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How I Got Scammed Exchanging Money in Bali

How I Got Scammed Exchanging Money in Bali
Anya Kartashova

Last year, I had a wonderful opportunity to explore Bali when an airfare sale to the region was posted. I booked inexpensive flights and was looking forward to relaxing on the island. Indonesia as a whole is one of those countries that doesn’t widely accept credit cards, and I needed to access local currency.

How I Normally Access Foreign Currency

Before my trip there, I had opened a checking account with Charles Schwab. One of the unique features of this no-fee checking account is that not only does it waive ATM withdrawal fees, but it reimburses the fees imposed by ATMs themselves. Once a month, at the end of every statement, I get a small deposit back if I used an ATM. It’s a perfect scenario for frequent international travelers who want to avoid paying commission or lose money on less-than-fair currency exchange rates.

At the time, I didn’t know that setting up such an account and funding it with another checking account isn’t an instantaneous process. First, the bank verifies the external account you want to link, makes sure you’re its owner, and then it takes several business days for the first deposit to come through. So, by the time I landed at Denpasar-Ngurah Rai International Airport, I couldn’t access that cash yet. However, it’s my preferred method of getting my hand on local money now.

I exchanged a small amount of money at the airport at an OK rate upon landing and paid for my accommodation with a credit card. I later learned that being able to use a card at a hostel without paying additional fees was an exception.

I Learned of a Popular Money Scam the Hard Way

The money I had exchanged lasted me a few days, and I needed to access more cash. However, the deposit I had sent to the Charles Schwab account still hadn’t cleared, and I decided to exchange more U.S. dollars at one of the currency exchange kiosks lining the streets of Seminyak Beach.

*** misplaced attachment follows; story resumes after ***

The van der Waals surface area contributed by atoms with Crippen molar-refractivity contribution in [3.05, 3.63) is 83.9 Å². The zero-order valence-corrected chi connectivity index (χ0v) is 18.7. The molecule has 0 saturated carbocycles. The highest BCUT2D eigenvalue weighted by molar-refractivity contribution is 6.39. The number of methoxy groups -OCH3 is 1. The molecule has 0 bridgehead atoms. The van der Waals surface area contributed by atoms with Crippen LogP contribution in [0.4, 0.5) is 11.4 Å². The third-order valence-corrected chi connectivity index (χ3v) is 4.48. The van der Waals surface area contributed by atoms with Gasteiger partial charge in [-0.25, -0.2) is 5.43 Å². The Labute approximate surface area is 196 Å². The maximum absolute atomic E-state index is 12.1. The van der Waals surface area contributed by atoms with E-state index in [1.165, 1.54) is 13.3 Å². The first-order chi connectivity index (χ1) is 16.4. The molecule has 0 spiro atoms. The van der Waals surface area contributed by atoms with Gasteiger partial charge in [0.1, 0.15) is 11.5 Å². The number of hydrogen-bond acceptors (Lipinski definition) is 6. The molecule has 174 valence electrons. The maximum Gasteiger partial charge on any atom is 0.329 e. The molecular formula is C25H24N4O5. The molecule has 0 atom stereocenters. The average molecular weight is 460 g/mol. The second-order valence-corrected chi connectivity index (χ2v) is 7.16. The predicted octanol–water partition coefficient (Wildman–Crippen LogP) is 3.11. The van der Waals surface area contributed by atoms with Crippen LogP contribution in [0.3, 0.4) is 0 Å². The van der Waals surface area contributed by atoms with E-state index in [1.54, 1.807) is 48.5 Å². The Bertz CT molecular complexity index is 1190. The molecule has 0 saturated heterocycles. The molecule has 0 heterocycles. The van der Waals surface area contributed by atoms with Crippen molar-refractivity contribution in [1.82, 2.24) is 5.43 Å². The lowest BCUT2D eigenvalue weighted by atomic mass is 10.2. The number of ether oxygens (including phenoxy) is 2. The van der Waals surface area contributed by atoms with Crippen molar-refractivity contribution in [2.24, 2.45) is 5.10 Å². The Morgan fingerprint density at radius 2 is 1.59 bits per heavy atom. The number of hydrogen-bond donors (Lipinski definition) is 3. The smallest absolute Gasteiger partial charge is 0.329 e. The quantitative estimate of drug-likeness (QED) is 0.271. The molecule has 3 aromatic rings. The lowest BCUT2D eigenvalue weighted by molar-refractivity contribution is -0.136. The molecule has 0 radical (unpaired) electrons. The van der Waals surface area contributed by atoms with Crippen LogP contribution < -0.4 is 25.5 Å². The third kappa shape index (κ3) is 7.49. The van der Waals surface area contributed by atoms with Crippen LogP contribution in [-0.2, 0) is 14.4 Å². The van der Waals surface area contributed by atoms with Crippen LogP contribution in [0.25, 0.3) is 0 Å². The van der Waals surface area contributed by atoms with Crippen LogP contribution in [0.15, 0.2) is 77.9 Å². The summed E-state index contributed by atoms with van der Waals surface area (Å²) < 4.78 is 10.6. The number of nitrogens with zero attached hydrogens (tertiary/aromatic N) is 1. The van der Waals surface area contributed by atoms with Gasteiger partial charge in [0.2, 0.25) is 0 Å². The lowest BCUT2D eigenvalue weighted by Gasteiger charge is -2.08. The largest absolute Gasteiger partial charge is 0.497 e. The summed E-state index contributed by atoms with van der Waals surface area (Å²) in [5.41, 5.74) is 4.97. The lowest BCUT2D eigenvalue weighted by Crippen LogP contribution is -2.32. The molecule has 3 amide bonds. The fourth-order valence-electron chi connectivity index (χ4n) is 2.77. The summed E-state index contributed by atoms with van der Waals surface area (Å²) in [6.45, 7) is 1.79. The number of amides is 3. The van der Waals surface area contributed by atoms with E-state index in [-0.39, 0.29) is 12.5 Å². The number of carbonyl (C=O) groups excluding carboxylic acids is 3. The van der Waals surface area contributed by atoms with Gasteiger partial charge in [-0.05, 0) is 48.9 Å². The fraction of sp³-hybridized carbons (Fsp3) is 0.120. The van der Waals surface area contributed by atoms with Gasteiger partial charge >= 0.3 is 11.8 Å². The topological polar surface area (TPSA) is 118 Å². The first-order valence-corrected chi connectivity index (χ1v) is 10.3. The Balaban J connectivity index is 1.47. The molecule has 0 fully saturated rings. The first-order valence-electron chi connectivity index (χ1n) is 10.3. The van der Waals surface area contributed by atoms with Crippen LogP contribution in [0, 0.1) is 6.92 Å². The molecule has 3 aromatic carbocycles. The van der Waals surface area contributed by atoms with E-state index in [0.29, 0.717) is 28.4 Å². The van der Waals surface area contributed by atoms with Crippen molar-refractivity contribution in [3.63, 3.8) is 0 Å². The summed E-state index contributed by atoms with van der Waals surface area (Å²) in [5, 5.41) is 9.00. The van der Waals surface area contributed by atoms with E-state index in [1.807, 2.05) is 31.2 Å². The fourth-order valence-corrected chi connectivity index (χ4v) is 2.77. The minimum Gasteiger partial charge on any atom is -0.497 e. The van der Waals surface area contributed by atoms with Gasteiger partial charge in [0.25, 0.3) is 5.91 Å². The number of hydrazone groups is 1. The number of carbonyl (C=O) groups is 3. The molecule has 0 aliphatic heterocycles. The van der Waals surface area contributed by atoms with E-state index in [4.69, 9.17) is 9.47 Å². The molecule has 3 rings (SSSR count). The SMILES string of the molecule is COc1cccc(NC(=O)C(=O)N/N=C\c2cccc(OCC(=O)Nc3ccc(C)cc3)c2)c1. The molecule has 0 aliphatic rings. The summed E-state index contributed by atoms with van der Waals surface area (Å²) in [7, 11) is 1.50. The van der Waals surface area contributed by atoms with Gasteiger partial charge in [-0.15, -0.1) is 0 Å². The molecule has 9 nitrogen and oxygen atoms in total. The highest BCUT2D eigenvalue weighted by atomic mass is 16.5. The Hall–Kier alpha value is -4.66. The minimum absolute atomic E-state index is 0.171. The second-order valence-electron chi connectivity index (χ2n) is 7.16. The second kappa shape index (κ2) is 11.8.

I walked down the street comparing rates and found one that I liked best. I even remember thinking, “Wow, what a great rate! It’s even better than what’s listed on the app.” When I travel, I use a currency exchange app, which gives me daily exchange rates for every foreign currency. The rate displayed at the kiosk was rather generous—and that’s how they get you.

I walked up to the man at the kiosk handing him $100 bill. One U.S. dollar is equal to thousands of Indonesian rupiahs, and it’s a bit overwhelming to count the money if you’re unfamiliar with the bills. The man pulled out a bunch of small bills—to purposely confuse me I think—and lay them on the counter between us. As he counted, I counted the money with him. Then I double checked and counted the money myself. It all checked out.

Happy that I got such a great rate, I went back to my hostel without stopping anywhere and spending the money. I wanted to leave some of the thick stack locked in my bag and keep a small amount on me for food and drinks. That’s when I noticed that some of my money was missing!

I counted the money again, and lo and behold, about $30 worth of rupiahs suddenly disappeared! I couldn’t believe it. “How could this have happened?” I thought. “I counted it twice!”

How I Think the Money Stack Got Thinner